# Solutions Q1 - 7#

# import all python add-ons etc that will be needed later on
%matplotlib inline
import numpy as np
import matplotlib.pyplot as plt
from sympy import *
init_printing()                      # allows printing of SymPy results in typeset maths format
plt.rcParams.update({'font.size': 16})  # set font size for plots


The energy gaps are given in wavenumbers, which are not SI units. To convert the units to frequency, multiply by the speed of light $$c$$ in cm s$$^{-1}$$, then by Planck’s constant to produce the energy in joules. The smaller energy gap is typical of the rotational motion of a molecule and the larger one vibrational motion.

Using Python the results can be calculated as

h = 6.626e-34  # J s
c = 2.9970e10  # cm/s
kB= 1.3806e-23 # J/mol/K

n1_n0 = lambda deltaE, T: np.exp(-deltaE*h*c/(kB*T) )    # make a function
deltaE= 1.0
T     = 30.0
print('{:8.3f}    {:8.3f} {:8.5g}'.format( deltaE, T, n1_n0(deltaE,T)) )

   1.000      30.000  0.95319


The table shows results for different energy and temperatures. The values should be rounded to four figures as only four figures are used in the constants. The effect of lowering the temperature is very dramatic for the larger energy gap but hardly noticeable for the small one.

$\begin{split}\displaystyle \begin{array}{lll} \Delta E/\mathrm{cm}^{-1} & T/\mathrm{K} & n_1/n_0 \\ 1.000 & 30.000& 0.95319\\ 1.000 & 300.000& 0.99522\\ 1500.000 & 30.000& 5.8373\cdot 10^{-32}\\ 1500.000 & 300.000& 0.0007527 \end{array}\end{split}$

$\begin{split}\displaystyle \begin{array}{l|llll} (a) \log_{10}(100) = 2, \text{ as } 10^2 = 100 & (b) \log_{10}(10) = 1, \text{ as } 10^1 = 10. \\ (c) \log_e(e) = 1. & (d) \log_b(b) = 1 \\ (e) \log_b(bx) = x & (f) \log_2(1/8) = -\log_2(8) = -3 \text{ as } 2^3 = 8\\ (g) \log_{10}(n)=-4,; n=10^{-4} & (h) \log_n(1/16) = -2 \text{ as } \log_n(1/16) = -\log_n(16), \; n^2 =16\\ (i) \log_5(125)=n,; 5^n =125 \end{array}\end{split}$

$\begin{split}\displaystyle \begin{array}{l|lll} (a) \ln(3^x) = x \ln(3) & (b) \ln(a^2/b)=2\ln(a)-\ln(b)\\ (c) \ln(a^{1/2}/b^3) = (1/2)\ln(a) - 3\ln(b) & (d) \ln(3^{1/(x+6)}) = (x + 6)^{-1}\ln(3)\\ (e) \displaystyle \ln\left( \frac{x^{1/2} \sin(x) }{\ln(x^n)} \right) = \frac{1}{2} \ln(x) + \ln(\sin(x)) - \ln\left(n \ln(x)\right) \end{array}\end{split}$

$$\displaystyle \ln\left(1 + s/a)^r\right) = r \ln(1 + s/a)$$ which follows because $$\displaystyle \ln(x^n) = n\ln(x)$$. Converting to exponential form gives $$\displaystyle x^n = e^{n\ln(x)}$$ and therefore $$\displaystyle (1 + s/a)^r = e^{r\ln(1+s/a)}$$.

More formally let $$\displaystyle y=n^x$$, taking logs produces $$\displaystyle \ln(y) = x \ln(n)$$ then ‘exponentiating’, $$\displaystyle y = e^{x\ln(n)}$$ produces the general form: $$\displaystyle n^x = e^{x\ln(n)}$$. Now substitute $$n \to 1 + s/a$$ and $$x \to r$$, the result is $$\displaystyle (1 + s/a)^r = e^{r\ln(1+s/a)}$$.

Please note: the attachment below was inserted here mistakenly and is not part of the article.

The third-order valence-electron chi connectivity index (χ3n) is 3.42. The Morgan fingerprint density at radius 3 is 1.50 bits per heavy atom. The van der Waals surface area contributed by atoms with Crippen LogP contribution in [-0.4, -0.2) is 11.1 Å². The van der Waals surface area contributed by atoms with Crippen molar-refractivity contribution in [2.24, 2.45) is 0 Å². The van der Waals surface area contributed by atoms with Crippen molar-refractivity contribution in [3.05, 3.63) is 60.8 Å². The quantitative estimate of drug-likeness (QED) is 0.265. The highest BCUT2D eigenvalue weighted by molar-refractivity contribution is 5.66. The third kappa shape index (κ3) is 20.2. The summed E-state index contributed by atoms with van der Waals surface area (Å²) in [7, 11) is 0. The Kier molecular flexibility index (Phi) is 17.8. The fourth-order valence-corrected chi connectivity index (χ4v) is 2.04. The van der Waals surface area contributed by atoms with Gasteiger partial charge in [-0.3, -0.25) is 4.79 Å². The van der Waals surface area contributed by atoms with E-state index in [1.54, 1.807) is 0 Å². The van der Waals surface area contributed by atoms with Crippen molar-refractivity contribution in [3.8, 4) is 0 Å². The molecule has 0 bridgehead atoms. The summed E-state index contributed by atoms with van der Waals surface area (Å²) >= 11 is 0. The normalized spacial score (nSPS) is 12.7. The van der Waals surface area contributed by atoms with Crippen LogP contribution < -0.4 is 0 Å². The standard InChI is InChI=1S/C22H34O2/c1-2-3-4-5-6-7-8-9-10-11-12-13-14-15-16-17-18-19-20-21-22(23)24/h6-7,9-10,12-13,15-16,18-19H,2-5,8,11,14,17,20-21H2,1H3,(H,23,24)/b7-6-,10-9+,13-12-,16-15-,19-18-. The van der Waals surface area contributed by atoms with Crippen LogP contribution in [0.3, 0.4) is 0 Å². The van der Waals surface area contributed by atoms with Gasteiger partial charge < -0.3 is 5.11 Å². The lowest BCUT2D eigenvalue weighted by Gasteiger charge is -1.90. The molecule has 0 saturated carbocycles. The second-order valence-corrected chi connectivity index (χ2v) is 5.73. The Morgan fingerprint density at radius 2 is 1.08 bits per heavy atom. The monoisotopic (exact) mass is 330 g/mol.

$\begin{split}\displaystyle \begin{array}{l|ll} (a) \log_{10}(10^6)=6 & (b) \log_e(e^5)=5 \\ (c) \ln(e^2)^3 = [2 \ln(e)]^3 = 2^3 = 8 & (d)\displaystyle \log_3(n^6) = \frac{6 \ln(n) }{\ln(3)} \end{array}\end{split}$

In (d) Equation 14 was used to convert to log base e and equation 12 for the $$n^2$$ term.

If we wanted to use base $$10$$ then, $$\log_3(n^6) = 6\log_3(10)\log_{10}(n)$$ and then use eqn. 14 again to remove the $$\log_3$$ term. This produces

$\displaystyle \log_3(n^6) = 6 \log_{10}(10)\log_{10}(n)\;/\;\log_{10}(3) = 6 \log_{10}(n)\;/\;\log_{10}(3)$

He removes $$\displaystyle b=V\left(1-\frac{1}{n}\right)$$ of the beer on the first mouthful and then the volume is restored. The second mouthful removes the same volume, but removes only $$\displaystyle bV\left(1-\frac{1}{n}\right)=V\left(1-\frac{1}{n}\right)^2$$ of the beer because it has been diluted and only $$V(1-1/n)$$ is there initially.

By induction after $$n$$ mouthfuls the amount remaining is $$\displaystyle V\left(1-\frac{1}{n}\right)^N$$. As $$n \to \infty$$, this product is $$V/e$$, or $$0.368V$$, so surprisingly perhaps, he never drinks all his beer and $$209$$ of the $$568$$ ml remain.

The light transmitted after $$n$$ layers is to be found. If $$I_0$$ light is incident on a leaf, after 1 layer this transmits $$\displaystyle I_1=I_0\left( 1-\frac{\alpha A}{n} \right)$$ and after two layers $$\displaystyle I_2=I_0\left( 1-\frac{\alpha A}{n} \right)^2$$ and after $$n$$ layers $$\displaystyle I_n=I_0\left( 1-\frac{\alpha A}{n} \right)^n$$.
As $$n \to \infty$$ , the limit produces the exponential $$\displaystyle I_n = I_0e^{−\alpha A}$$ which is the familiar expression for the absorption of light by molecules and is called the Beer - Lambert law. This is often expressed as
$\displaystyle I_n = I_0e^{-\epsilon [C]L }$
where $$\epsilon$$ is the extinction coefficient ($$\mathrm{dm^3 \,mole^{-1}\, cm^{-1}}$$) of the molecule at the wavelength used, $$[C]$$ its concentration mole dm$$^{-3}$$ and absorption $$L$$ the path length (cm). The product $$\epsilon [C]L$$ is also called the optical density.